Bang on a Can All-Stars, The Composers 2: John Cage Centenary Celebrations, Sydney Opera House Bang on a Can All-Stars, The Composers 2: John Cage Centenary Celebrations, Sydney Opera House
photo Jamie Williams
About Workers’ Union, Andriessen wrote in 1990, “This piece is a combination of individual freedom and severe discipline: its rhythm is exactly fixed; the pitch, on the other hand, is indicated only approximately, on a single-lined stave. It is difficult to play in an ensemble and to remain in step, sort of thing like organising and carrying on political action.” Like Riley’s In C it can be realised in any number of ways. You can find substantially different versions by Bang on a Can and Ensemble Offspring on YouTube as well as by other ensembles large and small.

The Bang on a Can concert performance feels maximally percussive, from all the instruments, with a heavy, chugging pulse that suddenly accelerates, scaling up, almost like a collective stutter but with a riff-like cogency. Bass notes thud and the clarinet swoops and we’re back in the threatening groove of a kind of swirling unison. By the end the tightly bound ascents and flights veer thrillingly close to disintegration. It feels a long way from the neatness of American minimalism. It’s a stirring, raucous performance of an infectious work.

As for Andriessen’s influence, his students are composers as diverse as Kate Moore, Ensemble Offspring co-artistic director Damien Rickertson, Michel van der Aa, Yannis Kyriakides and Steve Martland among many others. Muhly writes, “While the influence of the American minimalists seems to be measurable by gestures—a Reichean rhythmic canon, a blissed-out Riley-esque drone, an eager Glassian arpeggio—one speaks about the ‘spirit’ of Andriessen being found in the music of the younger generations.” Perhaps then Andriessen’s influence is open-ended, like Cage’s. Muhly continues, “While it is difficult to pinpoint what exactly comprises this spirit, some key Andriessen emotional tricks include the strategic (as opposed to textural) use of repeated notes, a strong sense of community from within the orchestra (expressed by certain pairings of instruments always playing in unison), and an uncompromising rhythmic agenda.”

Bang on a Can All-Stars, The Composers 2: John Cage Centenary Celebrations, Sydney Opera House Bang on a Can All-Stars, The Composers 2: John Cage Centenary Celebrations, Sydney Opera House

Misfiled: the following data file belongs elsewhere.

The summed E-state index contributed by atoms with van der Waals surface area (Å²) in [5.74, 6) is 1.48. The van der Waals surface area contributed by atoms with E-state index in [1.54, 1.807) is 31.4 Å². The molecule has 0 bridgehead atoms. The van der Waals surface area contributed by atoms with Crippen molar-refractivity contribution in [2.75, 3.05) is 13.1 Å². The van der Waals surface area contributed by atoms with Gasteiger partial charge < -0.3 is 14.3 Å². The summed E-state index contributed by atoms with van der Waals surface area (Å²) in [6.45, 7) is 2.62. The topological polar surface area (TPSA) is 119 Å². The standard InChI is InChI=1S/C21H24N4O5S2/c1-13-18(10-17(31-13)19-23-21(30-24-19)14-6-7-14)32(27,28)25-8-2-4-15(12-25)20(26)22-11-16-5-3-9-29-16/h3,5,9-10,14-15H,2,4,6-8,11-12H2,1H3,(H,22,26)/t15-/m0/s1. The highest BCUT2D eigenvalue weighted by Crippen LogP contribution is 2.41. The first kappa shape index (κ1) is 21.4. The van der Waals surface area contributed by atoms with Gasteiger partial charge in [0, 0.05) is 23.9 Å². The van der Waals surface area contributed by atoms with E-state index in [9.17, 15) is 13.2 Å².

photo Jamie Williams
Kate Moore’s Ridgeway (2009; it can be heard on the band’s 2011 CD Big Beautiful Dark and Scary) reveals immediate kinship with Andriessen’s modernist-minimalist ‘model.’ Perhaps that’s because it comprises in this concert the same instrumentation and enjoys Bang on a Can’s distinctive approach. A brief program note by Moore describes the work as a reflection “on the landscape of my childhood and my memory,” as part of a search for a sense of place and identity. But this bracing work feels only occasionally reflective, the beating motifs, big and small, slipping exquisitely near in and out of sync, suggesting perhaps obsessive recall. Much more nuanced than Workers’ Union, Ridgeway nonetheless has a similar propulsive drive which can abruptly accelerate, erupting over gentle piano-vibe contemplations. Most haunting is the recurrent siren-like clarinet and string keening high above throbbing bass and pounding piano. Ridgeway is a memorable 12-minute epic that reveals but does not bow down to its inheritance.

While Permission Granted could only gesture at the complexity and duration of the Cage influence—limiting itself to two ‘sacred’ works (1952, 1964) and two exciting confirmations and departures (1975 and a leap to 2009)—it nonetheless was a concert at once contemplative and visceral, honouring an enduring heritage. The two other concerts—John Cage and his American Descendants and the Ambient Evolution (Cage and Brian Eno)—added further dimensions to our appreciation in this enthusiastically received exultation of lineage.


The Composers 2: John Cage, Centenary Celebration, Bang on a Can All-Stars with Ensemble Offspring, The Studio, Sydney Opera House, Nov 2, 3, 2012

See Gail Priest's review of the other concerts that were part of the John Cage Centenary Celebration

This article first appeared as part of RealTime's online e-dition Jan 30, 2013

RealTime issue #113 Feb-March 2013 pg. 39

© Keith Gallasch; for permission to reproduce apply to realtime@realtimearts.net